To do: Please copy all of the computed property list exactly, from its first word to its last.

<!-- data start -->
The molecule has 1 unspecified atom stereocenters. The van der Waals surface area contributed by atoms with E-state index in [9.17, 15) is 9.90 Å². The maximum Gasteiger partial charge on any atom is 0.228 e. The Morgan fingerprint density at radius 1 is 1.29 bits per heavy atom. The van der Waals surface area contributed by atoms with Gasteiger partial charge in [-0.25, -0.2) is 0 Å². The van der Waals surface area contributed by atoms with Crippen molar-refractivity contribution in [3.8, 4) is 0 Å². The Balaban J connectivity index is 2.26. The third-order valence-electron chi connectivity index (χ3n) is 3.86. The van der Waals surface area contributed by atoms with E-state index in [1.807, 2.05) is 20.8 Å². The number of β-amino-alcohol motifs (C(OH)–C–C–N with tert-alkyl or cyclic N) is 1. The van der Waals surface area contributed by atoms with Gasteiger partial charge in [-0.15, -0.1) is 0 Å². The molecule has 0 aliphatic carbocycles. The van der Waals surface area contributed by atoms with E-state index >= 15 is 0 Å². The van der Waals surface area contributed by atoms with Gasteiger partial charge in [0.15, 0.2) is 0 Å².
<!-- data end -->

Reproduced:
The molecule has 1 unspecified atom stereocenters. The van der Waals surface area contributed by atoms with E-state index in [9.17, 15) is 9.90 Å². The maximum Gasteiger partial charge on any atom is 0.228 e. The Morgan fingerprint density at radius 1 is 1.29 bits per heavy atom. The van der Waals surface area contributed by atoms with Gasteiger partial charge in [-0.25, -0.2) is 0 Å². The van der Waals surface area contributed by atoms with Crippen molar-refractivity contribution in [3.8, 4) is 0 Å². The Balaban J connectivity index is 2.26. The third-order valence-electron chi connectivity index (χ3n) is 3.86. The van der Waals surface area contributed by atoms with E-state index in [1.807, 2.05) is 20.8 Å². The number of β-amino-alcohol motifs (C(OH)–C–C–N with tert-alkyl or cyclic N) is 1. The van der Waals surface area contributed by atoms with Gasteiger partial charge in [-0.15, -0.1) is 0 Å². The molecule has 0 aliphatic carbocycles. The van der Waals surface area contributed by atoms with E-state index >= 15 is 0 Å². The van der Waals surface area contributed by atoms with Gasteiger partial charge in [0.15, 0.2) is 0 Å².